UNCLE WIGGILY and PUSSY CAT MOLE





UNCLE WIGGILY AND PUSSY CAT MOLE

CHAPTER IX

 “Oh, dear! I don’t believe he’s ever coming!” said Nurse Jane Fuzzy Wuzzy, the muskrat lady housekeeper, as she stood at the window of the hollow-stump bungalow one day, and looked down through the woods.

“For whom are you looking, Nurse Jane?” asked Uncle Wiggily Longears, the rabbit gentleman. “If it’s for the letter-man, I think he went past some time ago.”

“No, I wasn’t looking for the letter-man,” said the muskrat lady. “I am expecting a messenger-boy cat to bring home my new dress from the dressmaker’s, but I don’t see him.”

“A new dress, eh?” asked Uncle Wiggily. “Pray, what is going on?”

“My dress is going on me, as soon as it comes home, Uncle Wiggily,” the muskrat lady answered, laughingly. “And then I am going on over to the house of Mrs. Wibblewobble, the duck lady. She and I are going to have a little tea party together, if you don’t mind.”

“Mind? Certainly not! I’m glad to have you go out and enjoy yourself,” said Uncle Wiggily, jolly like and also laughing.

“But I can’t go if my new dress doesn’t come,” went on Nurse Jane. “That is, I don’t want to.”

“Look here!” said the bunny uncle, “I’ll tell you what I’ll do, Nurse Jane, I’ll go for your dress myself and bring it home. I have nothing to do. I’ll go get your dress at the dressmaker’s.”

“Will you, really?” cried the muskrat lady. “That will be fine! Then I can curl my whiskers and tie a new pink bow for my tail. You are very good, Uncle Wiggily.”

“Oh, not at all! Not at all!” the rabbit gentleman said, modest like and shy. Then he hopped out of the hollow-stump bungalow and across the fields and through the woods to where Nurse Jane’s dressmaker made dresses.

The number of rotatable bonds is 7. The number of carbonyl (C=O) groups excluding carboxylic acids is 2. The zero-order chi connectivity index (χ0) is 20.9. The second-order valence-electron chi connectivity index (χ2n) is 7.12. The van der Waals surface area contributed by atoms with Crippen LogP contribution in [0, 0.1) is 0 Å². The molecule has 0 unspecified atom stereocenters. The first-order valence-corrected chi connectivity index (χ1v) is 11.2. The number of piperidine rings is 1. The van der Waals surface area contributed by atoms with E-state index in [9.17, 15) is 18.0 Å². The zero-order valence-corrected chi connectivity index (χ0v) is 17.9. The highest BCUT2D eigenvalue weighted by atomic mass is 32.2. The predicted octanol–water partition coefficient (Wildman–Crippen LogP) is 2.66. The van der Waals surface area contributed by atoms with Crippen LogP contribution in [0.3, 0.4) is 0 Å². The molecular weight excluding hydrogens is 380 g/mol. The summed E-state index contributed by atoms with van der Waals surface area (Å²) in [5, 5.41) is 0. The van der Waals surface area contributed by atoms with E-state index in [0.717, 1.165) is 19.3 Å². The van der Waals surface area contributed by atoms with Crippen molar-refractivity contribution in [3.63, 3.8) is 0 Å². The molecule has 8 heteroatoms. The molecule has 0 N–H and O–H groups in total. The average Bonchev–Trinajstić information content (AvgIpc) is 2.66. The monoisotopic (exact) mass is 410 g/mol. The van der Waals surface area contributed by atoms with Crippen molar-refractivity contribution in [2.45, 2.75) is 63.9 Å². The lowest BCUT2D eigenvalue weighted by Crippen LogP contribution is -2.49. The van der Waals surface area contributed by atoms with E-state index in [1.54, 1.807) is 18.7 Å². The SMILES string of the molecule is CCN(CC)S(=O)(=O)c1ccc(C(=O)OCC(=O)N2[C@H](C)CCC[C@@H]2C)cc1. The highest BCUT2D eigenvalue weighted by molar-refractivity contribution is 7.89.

“Oh, yes, Nurse Jane’s dress!” exclaimed Mrs. Spin-Spider, who wove silk for all the dresses worn by the lady animals of Woodland. “Yes, I have just finished it. I was about to call a messenger-boy cat and send it home, but now you are here you may take it. And here is some cloth I had left over. Nurse Jane might want it if ever she tears a hole in her dress.”

Uncle Wiggily put the extra pieces of cloth in his pocket, and then Mrs. Spin-Spider wrapped Nurse Jane’s dress up nicely for him in tissue paper, as fine as the web which she had spun for the silk, and the rabbit gentleman started back to the hollow-stump bungalow.

Mrs. Spin-Spider lived on Second Mountain, and, as Uncle Wiggily’s bungalow was on First Mountain, he had quite a way to go to get home. And when he was about half way there he passed a little house near a gray rock that looked like an eagle, and in the house he heard a voice saying:

“Oh, dear! Oh, isn’t it too bad? Now I can’t go!”

“Ha! I wonder who that can be?” thought the rabbit gentleman. “It sounds like some one in trouble. I will ask if I can do anything to help.”

The rabbit gentleman knocked on the door of the little house, and a voice said:

“Come in!”

Uncle Wiggily entered, and there in the middle of the room he saw a pussy cat lady holding up a dress with a big hole burned in it.

“I beg your pardon, but who are you and what is the matter?” politely asked the bunny uncle, making a low bow.